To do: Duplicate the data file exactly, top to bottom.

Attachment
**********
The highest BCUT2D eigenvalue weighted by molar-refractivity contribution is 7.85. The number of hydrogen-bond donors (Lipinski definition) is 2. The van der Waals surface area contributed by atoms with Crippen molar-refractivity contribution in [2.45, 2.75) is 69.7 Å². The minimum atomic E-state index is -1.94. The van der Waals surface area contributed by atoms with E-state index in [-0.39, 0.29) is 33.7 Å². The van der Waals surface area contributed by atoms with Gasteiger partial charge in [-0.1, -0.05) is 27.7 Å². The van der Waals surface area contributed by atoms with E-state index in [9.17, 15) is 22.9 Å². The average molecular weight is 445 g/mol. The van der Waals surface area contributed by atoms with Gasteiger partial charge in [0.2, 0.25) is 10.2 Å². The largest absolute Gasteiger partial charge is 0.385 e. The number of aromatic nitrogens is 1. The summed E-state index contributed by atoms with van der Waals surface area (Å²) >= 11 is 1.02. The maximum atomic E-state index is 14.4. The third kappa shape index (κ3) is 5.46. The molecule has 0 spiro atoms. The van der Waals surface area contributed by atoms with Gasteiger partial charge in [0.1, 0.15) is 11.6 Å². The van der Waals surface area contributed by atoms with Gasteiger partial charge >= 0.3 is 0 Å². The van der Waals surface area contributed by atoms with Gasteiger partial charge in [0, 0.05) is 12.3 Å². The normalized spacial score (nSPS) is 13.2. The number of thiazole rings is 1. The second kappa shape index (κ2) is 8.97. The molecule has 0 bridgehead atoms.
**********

The highest BCUT2D eigenvalue weighted by molar-refractivity contribution is 7.85. The number of hydrogen-bond donors (Lipinski definition) is 2. The van der Waals surface area contributed by atoms with Crippen molar-refractivity contribution in [2.45, 2.75) is 69.7 Å². The minimum atomic E-state index is -1.94. The van der Waals surface area contributed by atoms with E-state index in [-0.39, 0.29) is 33.7 Å². The van der Waals surface area contributed by atoms with Gasteiger partial charge in [-0.1, -0.05) is 27.7 Å². The van der Waals surface area contributed by atoms with E-state index in [9.17, 15) is 22.9 Å². The average molecular weight is 445 g/mol. The van der Waals surface area contributed by atoms with Gasteiger partial charge in [0.2, 0.25) is 10.2 Å². The largest absolute Gasteiger partial charge is 0.385 e. The number of aromatic nitrogens is 1. The summed E-state index contributed by atoms with van der Waals surface area (Å²) >= 11 is 1.02. The maximum atomic E-state index is 14.4. The third kappa shape index (κ3) is 5.46. The molecule has 0 spiro atoms. The van der Waals surface area contributed by atoms with Gasteiger partial charge in [0.1, 0.15) is 11.6 Å². The van der Waals surface area contributed by atoms with Gasteiger partial charge >= 0.3 is 0 Å². The van der Waals surface area contributed by atoms with Gasteiger partial charge in [0, 0.05) is 12.3 Å². The normalized spacial score (nSPS) is 13.2. The number of thiazole rings is 1. The second kappa shape index (κ2) is 8.97. The molecule has 0 bridgehead atoms.